Requirements Quality Attributes

ScopeMaster® takes requirements quality seriously with automated testing.

Automated Quality Scoring by ScopeMaster

ScopeMaster® automatically tests each requirement, it performs 350+ static tests covering 9 out of 10 attributes for good practice writing of requirements.  It’s rather like having the experts (Linda Westfall, Karl Wiegers and Robin Goldsmith) check your work as you go.  It assigns a quality score out of 100 and offers an explanation for how to fix each problem found.  It then runs further tests as it cross-references all the requirements details to determine quality attributes relating to the set of requirements

Requirement Quality Score

The ScopeMaster qscore is a value out of 100 for each requirement, calculated on the results of static tests and contextual information. Each of the 350+ static tests has a weight associated with it.

Individual requirements quality testing, recommendations and quality score (qscore)

Requirements Set Quality Score

ScopeMaster® automatically tests the set of requirements giving an overall quality score out of 100.

ScopeMaster assigns a score for a set of requirements quality

Defect Potential

Every software artefact has a predictable quantity of defects when it is created. When you think about it, this makes sense. For every hour a knowledge work spends on something (code, design, requirements etc) they are likely to make a mistake or two each hour. Defect potentials in requirements are the defects that are likely to be in them when they are created. Rather than look at defect potential per requirement, we look at a normalised metric of defect potential per COSMIC Function Point. For example, studies by Capers Jones shows that the average defect potential in requirements vary between 1 – 2 defects per FP in requirements. Knowing this is an important starting point for finding and fixing these defects – if we now know how many requirement defects we need to find we are part of the way to fixing them.

Defect Density

The defect density is an indication of the concentration of defects within the requirements. Whilst you could use an indicator such as defects found per requirement or defects per use case, we recommend defects per CFP as this is a standardised and consistent metric.

Test Scenario - autogenerated by ScopeMaster, illustrated alternative flows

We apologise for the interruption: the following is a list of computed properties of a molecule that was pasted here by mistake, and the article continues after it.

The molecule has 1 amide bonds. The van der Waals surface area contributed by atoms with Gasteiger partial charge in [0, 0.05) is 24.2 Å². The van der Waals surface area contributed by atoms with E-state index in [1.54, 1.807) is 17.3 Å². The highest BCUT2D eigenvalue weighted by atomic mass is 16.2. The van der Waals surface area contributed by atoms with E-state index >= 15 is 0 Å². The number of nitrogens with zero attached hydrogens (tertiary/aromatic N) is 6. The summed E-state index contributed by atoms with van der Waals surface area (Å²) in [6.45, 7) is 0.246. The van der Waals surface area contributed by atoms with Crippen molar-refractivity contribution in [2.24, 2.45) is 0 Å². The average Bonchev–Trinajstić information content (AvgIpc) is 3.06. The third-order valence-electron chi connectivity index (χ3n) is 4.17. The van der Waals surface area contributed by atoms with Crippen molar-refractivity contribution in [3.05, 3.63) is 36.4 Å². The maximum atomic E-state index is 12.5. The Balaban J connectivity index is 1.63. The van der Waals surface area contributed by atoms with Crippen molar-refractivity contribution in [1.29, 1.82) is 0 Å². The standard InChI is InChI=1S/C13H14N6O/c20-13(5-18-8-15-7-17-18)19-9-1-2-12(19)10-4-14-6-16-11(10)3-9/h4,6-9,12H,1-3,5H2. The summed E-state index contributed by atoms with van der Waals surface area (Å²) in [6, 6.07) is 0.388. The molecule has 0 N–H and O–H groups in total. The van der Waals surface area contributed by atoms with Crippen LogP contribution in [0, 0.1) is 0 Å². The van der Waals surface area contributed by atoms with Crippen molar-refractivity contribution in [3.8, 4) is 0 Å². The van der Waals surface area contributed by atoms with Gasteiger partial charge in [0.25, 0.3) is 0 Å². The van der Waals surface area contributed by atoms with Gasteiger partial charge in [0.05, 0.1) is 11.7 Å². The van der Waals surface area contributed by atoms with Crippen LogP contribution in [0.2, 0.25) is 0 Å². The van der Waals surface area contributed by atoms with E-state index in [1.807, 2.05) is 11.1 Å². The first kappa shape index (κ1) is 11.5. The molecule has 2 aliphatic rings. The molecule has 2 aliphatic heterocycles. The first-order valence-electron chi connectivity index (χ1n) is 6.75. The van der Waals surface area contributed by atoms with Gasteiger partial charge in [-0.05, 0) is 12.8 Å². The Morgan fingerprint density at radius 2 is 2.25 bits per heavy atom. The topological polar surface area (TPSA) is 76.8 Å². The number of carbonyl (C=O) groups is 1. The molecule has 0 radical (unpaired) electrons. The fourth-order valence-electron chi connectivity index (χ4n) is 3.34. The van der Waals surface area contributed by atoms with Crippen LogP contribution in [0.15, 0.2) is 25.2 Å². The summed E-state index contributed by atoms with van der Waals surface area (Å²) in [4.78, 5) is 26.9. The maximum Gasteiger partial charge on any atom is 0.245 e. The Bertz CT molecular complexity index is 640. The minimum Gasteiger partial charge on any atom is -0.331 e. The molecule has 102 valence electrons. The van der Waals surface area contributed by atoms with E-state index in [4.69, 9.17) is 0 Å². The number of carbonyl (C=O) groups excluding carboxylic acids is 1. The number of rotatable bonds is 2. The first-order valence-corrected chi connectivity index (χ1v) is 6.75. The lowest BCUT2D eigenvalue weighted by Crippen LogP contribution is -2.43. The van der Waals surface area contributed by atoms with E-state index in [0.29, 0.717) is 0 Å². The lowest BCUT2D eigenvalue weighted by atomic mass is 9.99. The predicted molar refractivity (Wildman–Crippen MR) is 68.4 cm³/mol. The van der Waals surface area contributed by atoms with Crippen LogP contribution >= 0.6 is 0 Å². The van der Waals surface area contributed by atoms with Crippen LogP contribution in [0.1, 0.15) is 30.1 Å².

Defects Found

Comprehensive examination and testing of the requirements reveals:

  • potential defects within an requirement, and
  • potential defects across a set of requirements

Techniques for Finding Requirements Defects

First we need to ensure that we know the actual requirements and then we need to be sure to articulate them well, below are lists of techniques for addressing both of these concerns:

Discovering the Real Requirements?
  • Workshops
  • Prototypes
  • Three amigos
  • Backlog refinement
  • Requirements Inspections
  • Simulations and walkthroughs
Articulating the Requirements Well
  • Textual analysis
  • Use case modelling
  • Data modelling
  • User flow modelling
  • CRUD analysis

Requirements Quality Attributes

Requirements Quality Attributes

Many Agile software teams are familiar with the INVEST pneumonic. We think that falls short of good engineering standards for software quality. Instead we work to a more comprehensive set of attributes:

Clear, Concise, User-oriented, Testable, Measurable, Valuable , Design-free Consistent, Complete, Unique, and . The first 6 apply within the context of an individual requirement and the last three look at the quality of this requirement in the context of a set of requirements. No requirement (or user story) should be examined in isolation.

Requirements Quality Concerns

Requirements quality is a big subject, it is also subject to considerable debate and subjective opinion.  Nevertheless, it must not be ignored.  Most software endeavours do not track requirements quality, but they should.  On average 15% – 35% of all production defects are caused by poor or missing requirements.

All Features